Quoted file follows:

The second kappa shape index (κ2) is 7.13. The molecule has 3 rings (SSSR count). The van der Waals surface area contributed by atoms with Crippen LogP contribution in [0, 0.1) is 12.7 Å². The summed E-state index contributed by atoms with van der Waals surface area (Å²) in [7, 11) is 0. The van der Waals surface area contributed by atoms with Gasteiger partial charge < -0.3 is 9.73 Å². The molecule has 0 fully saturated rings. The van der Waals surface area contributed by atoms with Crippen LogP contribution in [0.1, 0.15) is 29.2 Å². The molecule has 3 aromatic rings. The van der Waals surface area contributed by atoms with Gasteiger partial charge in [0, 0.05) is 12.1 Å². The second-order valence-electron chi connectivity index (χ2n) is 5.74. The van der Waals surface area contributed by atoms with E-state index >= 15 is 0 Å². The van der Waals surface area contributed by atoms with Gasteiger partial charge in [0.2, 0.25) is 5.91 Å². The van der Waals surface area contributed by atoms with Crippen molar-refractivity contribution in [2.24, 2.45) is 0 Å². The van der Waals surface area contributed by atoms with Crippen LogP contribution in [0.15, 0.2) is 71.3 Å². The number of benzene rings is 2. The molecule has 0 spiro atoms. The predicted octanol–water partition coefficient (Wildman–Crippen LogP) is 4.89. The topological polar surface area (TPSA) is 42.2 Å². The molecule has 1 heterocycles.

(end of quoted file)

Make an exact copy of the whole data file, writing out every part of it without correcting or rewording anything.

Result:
The second kappa shape index (κ2) is 7.13. The molecule has 3 rings (SSSR count). The van der Waals surface area contributed by atoms with Crippen LogP contribution in [0, 0.1) is 12.7 Å². The summed E-state index contributed by atoms with van der Waals surface area (Å²) in [7, 11) is 0. The van der Waals surface area contributed by atoms with Gasteiger partial charge < -0.3 is 9.73 Å². The molecule has 0 fully saturated rings. The van der Waals surface area contributed by atoms with Crippen LogP contribution in [0.1, 0.15) is 29.2 Å². The molecule has 3 aromatic rings. The van der Waals surface area contributed by atoms with Gasteiger partial charge in [0, 0.05) is 12.1 Å². The second-order valence-electron chi connectivity index (χ2n) is 5.74. The van der Waals surface area contributed by atoms with E-state index >= 15 is 0 Å². The van der Waals surface area contributed by atoms with Gasteiger partial charge in [0.2, 0.25) is 5.91 Å². The van der Waals surface area contributed by atoms with Crippen molar-refractivity contribution in [2.24, 2.45) is 0 Å². The van der Waals surface area contributed by atoms with Crippen LogP contribution in [0.15, 0.2) is 71.3 Å². The number of benzene rings is 2. The molecule has 0 spiro atoms. The predicted octanol–water partition coefficient (Wildman–Crippen LogP) is 4.89. The topological polar surface area (TPSA) is 42.2 Å². The molecule has 1 heterocycles.